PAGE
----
Agitation is frequently observed in patients after traumatic brain injury and this clinical status is not only dangerous for the patient himself (risk of self-injury) and others, but also impedes medical management and hampers clinical assessment. Antipsychotics are part of the armamentarium for the treatment of this disorder in the clinical setting. Although, they are effective in dealing with agitation, they also affect level of consciousness and can have potential adverse effects on post-traumatic recovery. We present the experience of our department regarding the use of these drugs in agitated patients after traumatic brain injury and especially patients that do not need surgical intervention.
Keywords: Antipsychotics; Haloperidol; Diazepam; Agitation; Traumatic Brain Injury
Agitation is a relatively common complication in patients after traumatic brain injury, with a reported incidence of nearly fifty percent in some series . The use of antipsychotics in these patients is sometimes necessary to avoid undesirable sequelae such as self-injury and aggressive behaviour, despite the fact that there are also risks associated with their administration. Most commonly used drugs in clinical practice include haloperidol and benzodiazepines (such as diazepam and bromazepam).
Haloperidol is a neuroleptic antipsychotic, widely used in the treatment of schizophrenia, which has no effect on level of consciousness or respiratory function but has as a side effect the development of extra-pyramidal symptoms due to its ability to block dopamine D2 receptors . Moreover, benzodiazepines are used to treat acute mania and other psychiatric emergencies but there are reports of adverse effects (such as impairment of motor recovery or even reappearance of previous stroke symptoms  ). We present the experience of our department regarding the use of these drugs in agitated patients after traumatic brain injury and especially in patients that do not need surgical intervention.
Materials and Methods
Over the last 3 years, 182 patients have been treated in our department after having sustained traumatic brain injury that did not meet the criteria for surgical intervention and were therefore treated conservatively. In 49 of these patients (44 males and 5 females) administration of antipsychotic drugs (haloperidol, diazepam, bromazepam etc.) was deemed necessary due to episodes of agitation at some point during their hospitalization.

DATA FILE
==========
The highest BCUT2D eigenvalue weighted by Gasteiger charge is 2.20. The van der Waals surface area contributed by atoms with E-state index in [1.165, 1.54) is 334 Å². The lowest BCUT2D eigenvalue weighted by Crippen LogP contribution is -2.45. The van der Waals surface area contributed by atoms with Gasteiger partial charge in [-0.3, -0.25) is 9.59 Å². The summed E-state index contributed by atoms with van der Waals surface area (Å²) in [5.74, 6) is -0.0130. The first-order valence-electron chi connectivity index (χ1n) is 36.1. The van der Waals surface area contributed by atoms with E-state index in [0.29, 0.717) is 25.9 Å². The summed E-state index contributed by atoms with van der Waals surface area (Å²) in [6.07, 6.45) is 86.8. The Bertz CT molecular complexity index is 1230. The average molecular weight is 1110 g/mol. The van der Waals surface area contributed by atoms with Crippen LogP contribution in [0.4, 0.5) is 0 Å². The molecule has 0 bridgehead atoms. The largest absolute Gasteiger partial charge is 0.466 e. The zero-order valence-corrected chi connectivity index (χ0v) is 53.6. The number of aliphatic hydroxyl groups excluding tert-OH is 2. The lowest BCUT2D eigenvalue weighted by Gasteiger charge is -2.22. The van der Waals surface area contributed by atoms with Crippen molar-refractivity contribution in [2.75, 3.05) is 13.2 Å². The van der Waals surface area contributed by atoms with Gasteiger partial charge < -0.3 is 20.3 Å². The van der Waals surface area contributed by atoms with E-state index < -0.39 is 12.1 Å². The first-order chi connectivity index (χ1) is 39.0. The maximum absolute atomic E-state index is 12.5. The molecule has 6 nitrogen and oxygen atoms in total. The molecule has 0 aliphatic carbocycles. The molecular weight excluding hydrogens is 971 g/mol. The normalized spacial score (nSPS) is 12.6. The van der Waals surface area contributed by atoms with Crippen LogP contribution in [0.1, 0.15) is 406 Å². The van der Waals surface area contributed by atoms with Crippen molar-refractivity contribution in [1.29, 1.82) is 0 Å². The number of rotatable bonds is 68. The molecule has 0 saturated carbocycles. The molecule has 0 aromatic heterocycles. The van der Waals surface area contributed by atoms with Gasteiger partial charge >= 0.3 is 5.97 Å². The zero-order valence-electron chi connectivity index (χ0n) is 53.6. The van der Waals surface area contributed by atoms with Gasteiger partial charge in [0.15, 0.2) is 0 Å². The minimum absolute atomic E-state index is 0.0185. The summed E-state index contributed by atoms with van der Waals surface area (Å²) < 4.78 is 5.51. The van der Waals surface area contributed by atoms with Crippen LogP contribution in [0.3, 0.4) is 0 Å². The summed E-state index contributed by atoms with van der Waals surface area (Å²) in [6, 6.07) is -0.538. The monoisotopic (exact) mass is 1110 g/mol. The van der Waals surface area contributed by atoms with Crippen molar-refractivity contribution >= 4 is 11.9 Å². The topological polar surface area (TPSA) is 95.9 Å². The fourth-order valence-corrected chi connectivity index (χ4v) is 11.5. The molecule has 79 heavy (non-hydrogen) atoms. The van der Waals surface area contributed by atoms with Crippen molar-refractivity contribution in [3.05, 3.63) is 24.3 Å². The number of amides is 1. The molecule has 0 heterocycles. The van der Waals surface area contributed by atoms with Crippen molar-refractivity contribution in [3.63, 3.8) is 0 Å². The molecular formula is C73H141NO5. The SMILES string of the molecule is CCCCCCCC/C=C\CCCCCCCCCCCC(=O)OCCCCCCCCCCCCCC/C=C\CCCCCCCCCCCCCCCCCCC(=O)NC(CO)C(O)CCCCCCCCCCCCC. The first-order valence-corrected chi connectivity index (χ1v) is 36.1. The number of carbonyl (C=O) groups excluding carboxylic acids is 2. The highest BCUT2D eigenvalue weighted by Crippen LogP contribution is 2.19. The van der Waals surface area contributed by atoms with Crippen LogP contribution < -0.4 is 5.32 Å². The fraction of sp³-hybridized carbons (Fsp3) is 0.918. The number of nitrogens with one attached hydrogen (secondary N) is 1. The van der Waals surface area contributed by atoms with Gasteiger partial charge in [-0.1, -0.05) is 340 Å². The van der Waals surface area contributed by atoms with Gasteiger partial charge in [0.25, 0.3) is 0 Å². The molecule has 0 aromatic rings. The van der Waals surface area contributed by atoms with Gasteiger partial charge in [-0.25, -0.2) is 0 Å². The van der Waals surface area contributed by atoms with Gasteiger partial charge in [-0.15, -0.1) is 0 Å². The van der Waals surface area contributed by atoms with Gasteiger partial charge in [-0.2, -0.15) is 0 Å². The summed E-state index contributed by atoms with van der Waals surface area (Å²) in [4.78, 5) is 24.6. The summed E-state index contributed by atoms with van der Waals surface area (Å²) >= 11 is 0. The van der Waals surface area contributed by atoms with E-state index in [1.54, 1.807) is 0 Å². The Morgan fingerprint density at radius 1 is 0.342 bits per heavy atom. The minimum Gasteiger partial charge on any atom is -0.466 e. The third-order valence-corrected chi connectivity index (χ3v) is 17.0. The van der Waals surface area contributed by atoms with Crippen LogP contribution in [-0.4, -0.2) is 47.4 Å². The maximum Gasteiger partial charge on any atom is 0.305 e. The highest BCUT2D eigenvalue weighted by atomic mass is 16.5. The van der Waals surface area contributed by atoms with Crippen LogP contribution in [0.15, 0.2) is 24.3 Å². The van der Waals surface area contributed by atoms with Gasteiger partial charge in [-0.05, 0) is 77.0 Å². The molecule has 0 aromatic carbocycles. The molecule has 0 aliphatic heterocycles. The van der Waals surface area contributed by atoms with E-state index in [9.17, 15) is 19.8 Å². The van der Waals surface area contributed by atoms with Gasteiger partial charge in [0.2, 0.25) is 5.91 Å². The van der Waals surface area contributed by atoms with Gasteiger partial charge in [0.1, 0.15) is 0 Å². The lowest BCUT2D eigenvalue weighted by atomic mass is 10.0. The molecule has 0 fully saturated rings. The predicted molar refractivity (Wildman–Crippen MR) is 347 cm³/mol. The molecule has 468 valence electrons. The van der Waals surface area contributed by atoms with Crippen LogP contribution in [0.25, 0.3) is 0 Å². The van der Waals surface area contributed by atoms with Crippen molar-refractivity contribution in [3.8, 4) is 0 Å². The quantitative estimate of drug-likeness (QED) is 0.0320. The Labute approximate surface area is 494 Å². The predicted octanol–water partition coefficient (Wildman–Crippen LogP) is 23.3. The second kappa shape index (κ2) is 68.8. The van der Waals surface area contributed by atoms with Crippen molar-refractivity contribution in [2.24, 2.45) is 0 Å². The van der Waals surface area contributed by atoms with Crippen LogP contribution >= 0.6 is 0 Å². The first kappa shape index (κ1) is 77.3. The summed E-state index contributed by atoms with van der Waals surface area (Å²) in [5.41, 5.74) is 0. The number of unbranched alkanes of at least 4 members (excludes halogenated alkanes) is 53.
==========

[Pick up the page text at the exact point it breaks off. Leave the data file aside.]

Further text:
Particularly, during episodes of agitation 5mg of haloperidol along with 2,5mg of the anticholinergic biperiden were administered intramuscularly and sometimes this scheme had to be repeated in the same day. In other cases, instead of the combination haloperidol and biperiden, intramuscular administration of 5-10mg of diazepam was performed and only rarely was a higher dose required to control agitation. All patients that received either haloperidol or diazepam were under monitoring of their vital signs and respiratory function.
Patients that were treated with antipsychotics had a mean age of 49.2 years, while patients that did not require such medication had a mean age of 50.4 years. Mean duration of antipsychotics administration was 3½ days.
Regarding radiological findings among these 49 patients, frontal lobe contusions were found in 19, subdural hematoma (that did not meet the criteria for surgical evacuation) was found in 17, temporal lobe contusions in 7, traumatic subarachnoid hemorrhage was found in 4 while 2 patients presented with pneumocephalus.
Traumatic brain injury can cause a variety of impairments, such as mood and personality changes and cognitive dysfunction. Antipsychotics are commonly used after traumatic brain injury especially to control agitation. Prolonged use of antipsychotics has been shown to hinder recovery . Specifically, haloperidol is associated with the development of neuroleptic malignant syndrome, a rare, but potentially lethal neurological . Neuroleptic malignant syndrome should be suspected when patients develop symptoms such as high fever, dystonia, diaphoresis, tachycardia and decerebrate posturing . D2 receptor agonists improve functional outcome after brain trauma, but haloperidol acts as an antagonist of dopamine D2 receptors, thus explaining in part how it hinders recovery [6,7].
The age of the patient does not seem to correlate with the occurence of agitation episodes. Contrary to that, type and localization of traumatic brain injury seems to be associated with such episodes. Patients with frontal lobe contusions are more likely to become agitated and require administration of antipsychotics and particularly for more days than patients with traumatic brain injury of other types. Most commonly administered drugs are haloperidol (in combination with the anticholinergic biperiden) and diazepam.
Patients after traumatic brain injury and especially those that do not, yet, have an indication for surgical intervention must be followed clinically. In particular the most important factor estimated is the level of consciousness based on the Glasgow Coma Scale. Unfortunately, antipsychotic drugs impair level of consciousness, thus making it very difficult to clinically assess the patient. However, the use of these drugs is sometimes imperative because due to agitation, these patients often hinder their treatment (removal of catheters, IV canullas, damage of monitors etc.)
Although, there are reports of impairment on motor recovery, memory retention and restoration of spatial learning after long-term administration of haloperidol, in our series of short-term administration (mean: 3½ days) no such effect was observed . However, treating physicians should be very cautious when using these drugs.